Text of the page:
Ceramic Artist Áine McKenna Shows At Down Arts Centre

Áine McKenna ceramic exhibition now running at the Down Arts Centre

Áine McKenna, resident artist at the Down Arts Centre in Downpatrick, has opened up a delightful exhibition of her work which which can be viewed until 5th April in the gallery.

Since her graduation in ceramics from Ulster University in 2005, Áine has enjoyed a very interesting journey leading up to her latest exhibition called ‘Dollars and Dogwood‘.

Before her final year at UU she studied art at Warren Wilson College in North Carolina in the US on a placement and said that this experience helped shape her approach to her art.

Áine said: “For the first time I was exposed to new ideas, unfamiliar cultures and various faiths and religions.

“The experience had a profound effect on me. On the campus we all had a job to do to help create a college culture.

“My job was helping with the smooth running of the pottery and sculpture studios, making glazes, loading kilns and firing work for students.

Áine McKenna pictured with her dogwood ceramic art at the Down Arts Centre in Downpatrick. (Photos by Jim Masson/Down News©)

“It was like living in a bubble – a unique experience – there was a great atmosphere of community and a super energy that came from the many other artists there living at the college in the mountains in North Carolina.

“It was a real opportunity to disconnect from what I was familiar with and get out of my comfort zone. It was a challenge and I welcomed it.

“This all helped enhance my skills in ceramics. But the stay at college in the US was absolutely transformative for me.

“So this led me to devise ‘Dollars and Dogwood‘, an exploration of my own spirituality, delving into my own personal experience.”

Áine explained that the Dogwood is the state flower of North Carolina and it has featured consistently through her work almost becoming a signature theme.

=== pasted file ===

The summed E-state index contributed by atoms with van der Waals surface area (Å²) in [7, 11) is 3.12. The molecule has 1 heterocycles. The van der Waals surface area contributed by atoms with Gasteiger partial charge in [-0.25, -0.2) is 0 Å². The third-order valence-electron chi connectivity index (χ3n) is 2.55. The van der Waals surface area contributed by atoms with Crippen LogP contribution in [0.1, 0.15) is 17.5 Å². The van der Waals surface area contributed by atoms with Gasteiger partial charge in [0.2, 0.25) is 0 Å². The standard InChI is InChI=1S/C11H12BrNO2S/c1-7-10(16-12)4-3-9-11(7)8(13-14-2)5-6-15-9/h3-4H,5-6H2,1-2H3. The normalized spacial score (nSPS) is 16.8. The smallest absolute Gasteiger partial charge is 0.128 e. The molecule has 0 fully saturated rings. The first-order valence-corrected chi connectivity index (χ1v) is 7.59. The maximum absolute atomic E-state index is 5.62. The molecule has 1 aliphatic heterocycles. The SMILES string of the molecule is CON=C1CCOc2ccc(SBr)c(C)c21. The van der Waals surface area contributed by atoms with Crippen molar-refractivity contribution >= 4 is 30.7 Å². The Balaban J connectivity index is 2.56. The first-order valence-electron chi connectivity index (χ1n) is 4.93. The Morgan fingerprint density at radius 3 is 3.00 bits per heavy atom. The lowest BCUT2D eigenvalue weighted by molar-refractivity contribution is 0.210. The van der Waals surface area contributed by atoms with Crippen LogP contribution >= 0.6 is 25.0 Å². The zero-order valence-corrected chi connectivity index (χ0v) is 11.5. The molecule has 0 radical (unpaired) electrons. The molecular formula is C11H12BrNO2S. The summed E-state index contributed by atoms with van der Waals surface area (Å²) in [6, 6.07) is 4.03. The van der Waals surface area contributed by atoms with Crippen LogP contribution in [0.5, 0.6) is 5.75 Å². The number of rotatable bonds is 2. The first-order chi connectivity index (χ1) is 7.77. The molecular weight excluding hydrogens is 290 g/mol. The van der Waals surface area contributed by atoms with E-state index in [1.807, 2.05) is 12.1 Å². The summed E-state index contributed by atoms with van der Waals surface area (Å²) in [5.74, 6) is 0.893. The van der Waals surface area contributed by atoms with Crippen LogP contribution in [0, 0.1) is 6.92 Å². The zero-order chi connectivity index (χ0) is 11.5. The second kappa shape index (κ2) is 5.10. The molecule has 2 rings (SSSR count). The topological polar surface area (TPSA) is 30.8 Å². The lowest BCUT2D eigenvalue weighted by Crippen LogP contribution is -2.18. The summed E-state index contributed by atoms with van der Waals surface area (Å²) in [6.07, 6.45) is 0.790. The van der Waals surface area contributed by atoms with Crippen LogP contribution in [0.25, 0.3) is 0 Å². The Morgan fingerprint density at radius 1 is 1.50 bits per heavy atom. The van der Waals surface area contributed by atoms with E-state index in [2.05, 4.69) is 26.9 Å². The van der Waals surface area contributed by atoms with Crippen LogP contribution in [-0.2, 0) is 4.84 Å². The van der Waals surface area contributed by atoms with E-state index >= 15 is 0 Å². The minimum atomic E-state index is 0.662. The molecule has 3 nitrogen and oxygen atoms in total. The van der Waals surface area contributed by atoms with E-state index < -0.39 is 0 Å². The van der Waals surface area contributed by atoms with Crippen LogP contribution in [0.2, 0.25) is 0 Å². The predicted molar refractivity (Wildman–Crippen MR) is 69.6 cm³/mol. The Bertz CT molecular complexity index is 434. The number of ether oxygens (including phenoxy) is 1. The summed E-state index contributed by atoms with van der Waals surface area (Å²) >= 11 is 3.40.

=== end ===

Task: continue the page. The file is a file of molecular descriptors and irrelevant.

(l-r) Bernie McKenna, Patria McKenna, Aine’s mother, ceramic artist Áine McKenna, and Cecilia Halleron, Head of Art at St Colman’s High School, Ballynahinch.

“The dogwood signifies hope, faith, new beginnings. It can inspire ou to take new risks and chase your dreams,” she said.

“And the Dollar refers to the sand dollar, which is actually a sea urchin. It has a marking on its shell like the star of Bethlehem. Many Christians in North CArolina see the sand dollar as a symbol for the life of Christ.

“It is a symbolic mark similar to the Easter lily which touches on the resurrection of Christ. Working with this symbolism reminds me of the peace I experienced in that period of my life.

“This residency at the Down Arts Centre has given me the opportunity to revisit a concept in my art which I felt was unresolved.”

The beautiful works on display are made with fine white porcelain. The process of firing several times may take up to a couple of weeks.

Áine McKenna shows off one of her vases glazed with ceramic decal paper and behind her is one of her favourite pieces, a ceramic version of the state of North Carolina.

And Áine has decorated many of her fine pieces with print designs she has created herself with overlaying ceramic decal paper to the finished firing.

On display are collections of vases, framed ceramic pieces, and the centre-piece of the exhibition is a large ceramic wall replica of the state of North Carolina, one of her favourite pieces.

The exhibition, dedicated to her daughter Phoebe, can be viewed during opening hours at the Down Arts Centre in Downpatrick and is open to the public (FREE).

As Áine McKenna’s exhibition is a step closer to the end of her artist residency, she is happy that she has spent her time in the Down Arts Centre and will inevitably go on to build her reputation as a ceramicist across Down and further afield.

“I hope to have my own studio one day. The experience in the Down Arts Centre has helped me broaden my product range and has encouraged me to expand my ceramic work further.

“I’m happy to follow up on any bespoke pieces that someone may wish to have made. Just contact me through Craft NI: